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Mike Rowe’s “Dirty Jobs” was a television sensation when it first came out, and its success continued for years. People loved Mike’s celebration of a job attended to with a sense of mission and a view to doing one’s best, no matter what the task, from inspecting sewers to making cheese to hot tar roofing. Mike has gone on to a new show called “Somebody’s Gotta Do It” (or “SGDI” for the hardcore fan) filled with people who, he says, “march to a drum that only they can hear,” and “who do what they do because they just can’t help themselves.” These include circus performers and a guy that makes creative neon signage. In short, Mike Rowe celebrates the average, the usual, the everyday—work that is enjoyed for its own sake and a job well done no matter how uninteresting it may seem to someone else.


We’ve rolled over into 2015, and for some time we will be inundated with platitudes about new beginnings and fresh starts and updating plans. While we do use the new year to reorient and re-motivate, the truth is that in facility management, as with most other jobs, we face the same general issues year-round. We in snowy areas of the country are assessing snow removal budgets, just as we were last year. Maintenance tasks continue—roofs must be inspected, parking lots paved, drains snaked, vendors reevaluated whether it is January or June. The thing that some of us love about facility management is that no day is ever the same. New crises abound! But that’s not entirely true. What never seems to change is that phone call in the middle of the night or while we’re on vacation about something that backed up, died, or caught on fire. What never seems to change is the realization that it’s already time again to replace that piece of equipment—didn’t we just take care of that?—and the same old stressful budgeting periods when we have to share with the top brass what has been spent and why, and what enormous cost must be paid in the coming year to maintain compliance or to prevent teetering on disaster.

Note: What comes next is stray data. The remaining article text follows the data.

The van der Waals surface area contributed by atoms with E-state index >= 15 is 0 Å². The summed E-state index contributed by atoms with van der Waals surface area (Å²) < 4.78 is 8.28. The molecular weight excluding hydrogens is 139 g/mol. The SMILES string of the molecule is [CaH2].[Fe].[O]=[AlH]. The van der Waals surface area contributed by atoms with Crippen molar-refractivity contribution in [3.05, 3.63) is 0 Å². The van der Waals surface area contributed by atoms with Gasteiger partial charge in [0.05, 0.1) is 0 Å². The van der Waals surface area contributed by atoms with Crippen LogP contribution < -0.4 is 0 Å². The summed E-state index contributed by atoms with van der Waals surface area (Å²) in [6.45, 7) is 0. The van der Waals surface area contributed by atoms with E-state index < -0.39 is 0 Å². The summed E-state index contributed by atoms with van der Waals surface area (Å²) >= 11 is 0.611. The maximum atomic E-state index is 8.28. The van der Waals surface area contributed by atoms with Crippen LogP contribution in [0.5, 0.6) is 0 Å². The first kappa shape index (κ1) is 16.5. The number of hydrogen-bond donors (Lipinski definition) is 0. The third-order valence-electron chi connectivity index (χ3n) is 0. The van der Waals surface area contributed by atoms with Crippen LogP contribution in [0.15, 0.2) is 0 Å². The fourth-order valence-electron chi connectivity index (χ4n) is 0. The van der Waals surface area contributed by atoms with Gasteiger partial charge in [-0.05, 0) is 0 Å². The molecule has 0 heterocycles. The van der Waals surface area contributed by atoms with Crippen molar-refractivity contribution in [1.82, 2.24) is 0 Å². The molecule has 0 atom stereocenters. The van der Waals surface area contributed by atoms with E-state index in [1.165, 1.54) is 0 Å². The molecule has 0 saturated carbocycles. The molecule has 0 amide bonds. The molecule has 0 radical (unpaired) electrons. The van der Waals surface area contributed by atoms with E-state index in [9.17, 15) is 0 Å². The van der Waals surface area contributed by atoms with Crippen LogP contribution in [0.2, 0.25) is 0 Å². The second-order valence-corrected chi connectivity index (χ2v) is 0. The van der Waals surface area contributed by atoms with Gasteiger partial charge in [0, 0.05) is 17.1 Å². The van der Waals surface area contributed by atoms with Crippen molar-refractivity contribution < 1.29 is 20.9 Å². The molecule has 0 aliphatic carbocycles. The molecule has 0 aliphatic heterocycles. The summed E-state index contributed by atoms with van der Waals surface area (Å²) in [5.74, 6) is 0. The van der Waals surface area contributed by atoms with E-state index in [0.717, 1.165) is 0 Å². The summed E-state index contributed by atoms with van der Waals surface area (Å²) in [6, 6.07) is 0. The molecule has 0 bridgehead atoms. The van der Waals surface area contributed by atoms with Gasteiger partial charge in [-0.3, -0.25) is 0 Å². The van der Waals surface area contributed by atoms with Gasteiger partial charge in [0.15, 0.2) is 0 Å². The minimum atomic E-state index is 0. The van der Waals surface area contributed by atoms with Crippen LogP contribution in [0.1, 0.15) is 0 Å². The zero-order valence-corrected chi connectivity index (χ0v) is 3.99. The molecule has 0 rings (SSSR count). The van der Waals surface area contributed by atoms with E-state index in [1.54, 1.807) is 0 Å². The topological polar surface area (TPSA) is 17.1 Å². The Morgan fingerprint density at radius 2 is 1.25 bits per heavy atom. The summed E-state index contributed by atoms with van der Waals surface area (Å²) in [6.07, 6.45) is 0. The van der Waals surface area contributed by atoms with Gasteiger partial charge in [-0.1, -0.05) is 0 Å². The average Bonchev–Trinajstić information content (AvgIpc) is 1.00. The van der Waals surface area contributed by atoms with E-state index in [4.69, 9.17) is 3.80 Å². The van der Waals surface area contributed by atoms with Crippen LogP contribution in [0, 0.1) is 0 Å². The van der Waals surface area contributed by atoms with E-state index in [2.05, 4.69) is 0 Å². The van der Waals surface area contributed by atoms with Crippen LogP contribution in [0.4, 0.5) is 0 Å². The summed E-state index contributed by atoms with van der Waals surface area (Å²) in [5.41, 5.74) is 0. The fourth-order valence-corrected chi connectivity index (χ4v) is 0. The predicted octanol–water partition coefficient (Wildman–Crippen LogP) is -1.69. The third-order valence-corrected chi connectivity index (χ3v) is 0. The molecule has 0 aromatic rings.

I find that most facility managers truly enjoy their jobs. Along with one of the reasons already mentioned—every day is different—the various facets of the work allow us to use our hardwired talents a good portion of the time. Vendor interaction, employee complaints, and executive meetings bring out the relationship management in which some of us excel. Budgets and calculations about energy use and the intricacies of building management systems energize those who lose themselves in the technical. Design and build projects draw out the creativity and the joy of watching something move from an idea to drawings to a finished product. We can operate in the role of supervisor, carpenter, negotiator, janitorial inspector, keeper of data, and security overseer, and maybe even show ourselves superior at some of these tasks.


Yes, it’s a new year, and here we go again! Like Mike Rowe, I hope 2015 will be filled with the best your job offers you and the best you bring to it. It may be an occasionally dirty job, but someone’s got to do it.


Steven R. Pons, CFM
President

Learn more about Steve here.
From Your President

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P. S.

Next month the board will be meeting in Houston for our annual strategy meeting. If you haven’t already, you will soon receive a brief survey in your inbox. I encourage each of you to take the time to complete it as it serves as one of our primary tools for determining our future direction and plans.

WINTER 2015
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